A creator may choose to burn the collection NFT on completion of minting or retain the collection NFT to add further NFTs to the collection over time.

The UTXO of the collection NFT, nftId, acts as the collectionId for the collection and can be used in dApps to define the verified origin of an NFT.

To call the defined collectionId you should request the collectionId UTXO of the collection NFT and resolve to the Collection Registry for human identifiable verification.

To better serve the ecosystem with a single point of record for registered collections one possible Public Token Registry is defined in IOTA Public Token Registry - TIP 33 where further reading can be found.

It is important to note that several token registries may coexist in the future, TIP-27 only defines the data structure of NFT metadata.It is up to the registry to decide what criteria and method to use to verify and accept submissions.

### Creator Royalties​

A system to support interoperable royalty payments across dApps. Allowing universal secondary market reward systems to be integrated through-out the ecosystem. Integration of such systems is at the choosing of the dApp developer but is encouraged to support creator royalties.

Royalty addresses may be defined under the royalties key within the NFT metadata.

• The key inside the royalties object must be a valid iota1/smr1 address where royalties will be sent to.
• The value must be a numeric decimal representative of the percentage required ie. 0.05=5%
{  ...  "royalties": {    "iota1...a": 0.05  }}

In the event there are further royalty, multiple royalty addresses could be used in the form of an object where the address and percentage are mapped in a key value format inside the royalties field.

{  ...  "royalties": {    "iota1...a": 0.025,    "iota1...b": 0.025,    "iota1...c": 0.025,    "iota1...d": 0.025  }}

The total decimal sum of all royaltyPercentage must never exceed 1 and is recommended not to exceed 0.5.

If royalties exists, it is iterated over the keys and then all the royalties are paid out till there are no keys left to iterate over.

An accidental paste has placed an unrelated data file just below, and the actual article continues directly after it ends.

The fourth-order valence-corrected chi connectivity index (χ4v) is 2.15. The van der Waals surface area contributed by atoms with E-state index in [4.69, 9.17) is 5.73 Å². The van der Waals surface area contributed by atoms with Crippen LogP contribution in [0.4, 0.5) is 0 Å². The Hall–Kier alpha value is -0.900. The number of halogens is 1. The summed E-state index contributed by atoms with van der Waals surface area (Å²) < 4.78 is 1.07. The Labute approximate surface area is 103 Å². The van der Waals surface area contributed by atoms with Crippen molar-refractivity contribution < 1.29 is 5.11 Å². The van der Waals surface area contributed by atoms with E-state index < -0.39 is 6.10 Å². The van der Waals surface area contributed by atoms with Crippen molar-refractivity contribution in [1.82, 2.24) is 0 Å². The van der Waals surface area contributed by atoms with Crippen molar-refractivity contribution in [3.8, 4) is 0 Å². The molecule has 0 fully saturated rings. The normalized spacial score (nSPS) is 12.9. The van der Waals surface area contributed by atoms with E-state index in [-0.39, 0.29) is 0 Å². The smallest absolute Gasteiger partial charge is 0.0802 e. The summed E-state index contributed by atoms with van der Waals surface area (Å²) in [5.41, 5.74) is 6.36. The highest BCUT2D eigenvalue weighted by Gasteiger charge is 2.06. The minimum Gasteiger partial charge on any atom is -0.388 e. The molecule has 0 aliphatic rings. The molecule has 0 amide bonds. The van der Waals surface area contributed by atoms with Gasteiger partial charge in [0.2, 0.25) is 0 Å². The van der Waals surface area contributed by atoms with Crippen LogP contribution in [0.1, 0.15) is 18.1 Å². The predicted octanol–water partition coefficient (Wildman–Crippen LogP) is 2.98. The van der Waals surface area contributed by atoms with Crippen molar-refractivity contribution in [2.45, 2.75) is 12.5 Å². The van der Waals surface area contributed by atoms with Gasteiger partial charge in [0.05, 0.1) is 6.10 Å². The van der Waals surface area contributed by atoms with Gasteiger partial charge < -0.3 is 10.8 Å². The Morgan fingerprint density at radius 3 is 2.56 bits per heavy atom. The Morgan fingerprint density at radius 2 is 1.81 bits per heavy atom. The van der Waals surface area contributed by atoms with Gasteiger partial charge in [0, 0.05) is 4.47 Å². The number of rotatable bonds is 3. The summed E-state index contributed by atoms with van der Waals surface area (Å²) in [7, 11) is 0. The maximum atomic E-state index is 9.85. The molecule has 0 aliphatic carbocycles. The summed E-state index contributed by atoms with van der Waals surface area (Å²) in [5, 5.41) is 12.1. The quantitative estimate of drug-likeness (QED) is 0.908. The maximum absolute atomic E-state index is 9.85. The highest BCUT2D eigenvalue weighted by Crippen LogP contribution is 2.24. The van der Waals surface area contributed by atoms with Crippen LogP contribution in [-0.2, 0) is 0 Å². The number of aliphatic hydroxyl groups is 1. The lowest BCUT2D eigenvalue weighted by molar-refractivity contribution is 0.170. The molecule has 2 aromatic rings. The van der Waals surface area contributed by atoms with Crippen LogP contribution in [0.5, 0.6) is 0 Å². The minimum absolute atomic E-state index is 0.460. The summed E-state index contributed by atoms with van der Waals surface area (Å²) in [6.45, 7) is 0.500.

### NFT Schema​

For ease of development and interoperability between applications within the ecosystem an extendable schema standard is defined to support ease of integration of NFTs for developers.

Each schema is defined by three main keys:

• standard – the standard model
• schema – the defined schema type
• version – the version of the standard

Universal schema Each NFT schema should consist of a collection of universal keys to define key properties of the NFT

The standard defined is:

• IRC27

The schema type is defined as a MIME type, for example:

• Image files: image/jpeg, image/png, image/gif, etc.
• Video files: video/x-msvideo (avi), video/mp4, video/mpeg, etc.
• Audio files: audio/mpeg, audio/wav, etc.
• 3D Assets: model/obj, model/u3d, etc.
• Documents: application/pdf, text/plain, etc.

You may find all common MIME types in IANA's registry. Custom file types might define their own MIME types.

The version is defined by the version number used preceded with the letter v, current version:

• v1.0

Define the standard, the type, and the version:

{  "standard": "IRC27",  "type": "image/jpeg",  "version": "v1.0"}

Additional keys that must be included in every NFT schema:

• uri – url pointing to the NFT file location with MIME type defined in type.
• name - alphanumeric text string defining the human identifiable name for the NFT
{  "standard": "IRC27",  "version": "v1.0",  "type": "image/jpeg",  "uri": "https://mywebsite.com/my-nft-files-1.jpeg",  "name": "My NFT #0001"}

Optional, but recommended keys, that may be included in NFT schema include:

• collectionName – alphanumeric text string defining the human identifiable collection name
• royalties - Object containing key value pair where payment address mapped to the payout percentage
• issuerName – alphanumeric text string to define the human identifiable name of the creator
• description – alphanumeric text string to define a basic description of the NFT
• attributes - Array objects defining additional attributes of the NFT
{  "standard": "IRC27",  "version": "v1.0",  "type": "image/jpeg",  "uri": "https://mywebsite.com/my-nft-files-1.jpeg",  "name": "My NFT #0001",  "collectionName": "My Collection of Art",  "royalties": {    "iota1...a": 0.025,    "iota1...b": 0.025  },  "issuerName": "My Artist Name",  "description": "A little information about my NFT collection"}